Note that the vectors are guaranteed to be pairwise non-collinear (we thought the problem is good enough without corner cases), so we don't actually need the third list.

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    6 months ago, # ^ |
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    I: I will call that point a less then point b iff the interactor answers 1 for it. This "less" is not necessarily transitive.

    lets fix one point and divide all others into two parts: those that are smaller than 1 and those that are greater.

    Now in each half we can sort them using std::sort with comparator that ask interactor since it will be transitive since each half represent a halfplane.

    Now we got an array to print [all less first in sorted order], fixed point, [all bigger] in sorted order. Answer is yes if the first point is less then other and no otherwise. Note that we always have k=n when printing the answer

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    6 months ago, # ^ |
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    J:

    First of all — sort b, after that you need to find first number in answer with binary search (for fixed X, we can count how much numbers a[i] + b[j] <= x via 2-pointers or another binary search). Suppose this number is X, answer will starts with several X numbers, and then will increase, we will take all X-prefix immediately, and then do following: for each a[i] we need find min j (lets call it next[i]), that a[i] + b[j] > x (it can be done with 2-pointers or BS like before). And then we should collect all a[i] + b[next[j]] in priority queue (PQ) and pick remaining numbers from PQ — when we pick a[i] + b[next[i]] from PQ, we need to increase next[i] and if possible — add new a[i] + b[next[i]] to PQ again.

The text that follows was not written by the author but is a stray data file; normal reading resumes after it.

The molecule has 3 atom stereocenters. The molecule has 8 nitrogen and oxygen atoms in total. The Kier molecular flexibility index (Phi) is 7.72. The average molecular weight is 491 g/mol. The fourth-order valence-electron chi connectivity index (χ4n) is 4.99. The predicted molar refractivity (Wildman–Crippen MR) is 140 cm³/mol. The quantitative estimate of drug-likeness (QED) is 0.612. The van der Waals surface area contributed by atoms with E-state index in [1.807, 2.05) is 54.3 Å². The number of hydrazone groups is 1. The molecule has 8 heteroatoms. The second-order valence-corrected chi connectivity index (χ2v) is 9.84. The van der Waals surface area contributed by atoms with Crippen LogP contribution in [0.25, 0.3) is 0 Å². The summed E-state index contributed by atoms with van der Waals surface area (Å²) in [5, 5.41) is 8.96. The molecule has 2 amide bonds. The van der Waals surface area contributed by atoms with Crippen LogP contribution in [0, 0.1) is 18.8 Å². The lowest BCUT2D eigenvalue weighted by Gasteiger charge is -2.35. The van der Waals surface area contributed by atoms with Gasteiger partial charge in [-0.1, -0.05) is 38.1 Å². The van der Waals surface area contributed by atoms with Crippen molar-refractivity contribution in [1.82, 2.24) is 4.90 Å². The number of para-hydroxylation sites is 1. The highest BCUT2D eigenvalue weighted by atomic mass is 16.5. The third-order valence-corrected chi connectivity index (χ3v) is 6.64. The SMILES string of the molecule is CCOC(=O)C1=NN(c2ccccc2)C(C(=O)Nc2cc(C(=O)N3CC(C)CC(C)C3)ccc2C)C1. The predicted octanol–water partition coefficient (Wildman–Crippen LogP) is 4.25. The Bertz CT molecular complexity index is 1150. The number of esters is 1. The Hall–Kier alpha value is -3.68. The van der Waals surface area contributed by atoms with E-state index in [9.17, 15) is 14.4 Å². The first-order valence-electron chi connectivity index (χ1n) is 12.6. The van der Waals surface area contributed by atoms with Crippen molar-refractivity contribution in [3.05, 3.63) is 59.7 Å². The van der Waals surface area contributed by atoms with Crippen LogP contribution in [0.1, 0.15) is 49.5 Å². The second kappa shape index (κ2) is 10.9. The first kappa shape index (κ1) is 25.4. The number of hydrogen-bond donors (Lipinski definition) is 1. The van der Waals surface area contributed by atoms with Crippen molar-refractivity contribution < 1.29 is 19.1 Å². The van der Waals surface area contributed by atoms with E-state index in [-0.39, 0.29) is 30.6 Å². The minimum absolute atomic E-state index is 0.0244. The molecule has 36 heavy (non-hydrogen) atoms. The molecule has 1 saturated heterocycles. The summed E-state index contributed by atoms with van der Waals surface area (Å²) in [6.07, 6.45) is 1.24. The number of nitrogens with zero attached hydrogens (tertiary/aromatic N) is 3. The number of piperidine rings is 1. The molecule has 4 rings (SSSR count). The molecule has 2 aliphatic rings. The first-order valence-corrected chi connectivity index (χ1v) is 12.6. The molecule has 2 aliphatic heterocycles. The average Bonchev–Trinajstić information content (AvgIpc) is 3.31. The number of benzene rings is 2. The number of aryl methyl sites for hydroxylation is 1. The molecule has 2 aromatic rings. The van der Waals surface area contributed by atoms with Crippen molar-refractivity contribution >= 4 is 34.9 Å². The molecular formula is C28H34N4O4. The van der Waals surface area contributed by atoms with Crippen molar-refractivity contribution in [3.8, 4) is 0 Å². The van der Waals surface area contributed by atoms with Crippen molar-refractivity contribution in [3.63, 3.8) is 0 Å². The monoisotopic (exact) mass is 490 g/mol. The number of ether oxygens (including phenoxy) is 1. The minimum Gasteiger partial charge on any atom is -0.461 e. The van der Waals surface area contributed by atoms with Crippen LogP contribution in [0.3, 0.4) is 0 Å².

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    6 months ago, # ^ |
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    E: We got OK with a solution on a python in 7 lines.

    Code
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6 months ago, # |
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How to solve D?

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    6 months ago, # ^ |
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    +, we asked our friends after the contest, they all told solutions which doesn't actually seem correct (especially with such a strict constraints), and ofc nobody knows how to prove it, so I wonder if there is a proof of the solution.